Breaking Bad Recap: “Full Measure” (Season 3 Finale)
Hmm. Is it safe to call the show Broken Bad now? I have held out hope, despite all the signs pointing otherwise, that Walt is still a decent human being. Guess I was wrong. The season finale of Breaking Bad was a mixed bag, as far as I am concerned. Let me be clear, I thoroughly enjoyed it, but with so many story lines swirling around (Skylar? Hank? The cartel vs. Gus?) I was left wanting a little. Who didn’t want to see Hank open a can of whup-ass on someone this season? Looks like Hank’s reckoning day will have to wait for another season. So be it.
(Spoilers for the season finale of Breaking Bad.) The writers chose to end season three with a Walt/Jesse centric episode. This is the episode that has absolutely confirmed the fact that Walt has gone to the dark side. He has sold his soul to the devil, and then some. We’ve seen the characters of Walt and Jesse transpose throughout the series . Jesse was a strung out loser with questionable morals and penchant for the rock and roll lifestyle. Really, nothing he would have done would have surprised us. Now, he serves as the moral compass of the dysfunctional duo.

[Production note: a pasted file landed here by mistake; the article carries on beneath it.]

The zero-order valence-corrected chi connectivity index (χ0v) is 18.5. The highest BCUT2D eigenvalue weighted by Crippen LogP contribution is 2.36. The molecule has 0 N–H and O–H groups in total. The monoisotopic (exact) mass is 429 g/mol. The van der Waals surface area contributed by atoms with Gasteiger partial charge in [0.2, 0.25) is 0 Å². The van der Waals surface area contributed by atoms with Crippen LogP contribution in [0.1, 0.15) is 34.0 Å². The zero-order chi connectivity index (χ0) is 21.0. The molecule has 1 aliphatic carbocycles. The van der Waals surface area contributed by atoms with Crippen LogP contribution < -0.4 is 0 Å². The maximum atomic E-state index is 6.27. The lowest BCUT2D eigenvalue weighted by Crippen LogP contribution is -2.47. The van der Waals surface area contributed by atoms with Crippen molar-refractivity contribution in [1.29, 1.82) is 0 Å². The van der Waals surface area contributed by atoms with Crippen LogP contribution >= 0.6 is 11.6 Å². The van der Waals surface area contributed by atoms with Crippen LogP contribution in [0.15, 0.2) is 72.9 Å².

Walt was initially drawn to a life of crime out of necessity. He was dying, and cooking meth was a quick way for him to make cash to leave his family. Now he has become a comon thug, routinely participating in atrocities he never could have imagined before.
“Full Measure” began with a flashback to Walt and Skylar buying their home when she was pregnant with Walt Jr. Walt is sporting a full head of hair (anyone else find it completely bizarre to see Bryan Cranston with hair again?). We get a little insight into Walt’s previous relationship with money and materialism. Apparently, this (the current White residence) was not the first choice for Walt.
He tries to convince a guarded Skylar to keep looking elsewhere, “Why buy a starter house? Why be cautious, we have no where to go but up!” This is a brilliant way to let us know that things did indeed go downward for Walt. They still live in that “starter house,” so obviously things didn’t go according to plan for young Walt. I also thought this might be tipping us off a bit to why Walt keeps cooking, even though he doesn’t have to. Does he have some deep-rooted issues about making money and feeling inadequate doing so? It certainly makes perfect sense. Will he be overcompensating forever for past (perceived) shortcomings?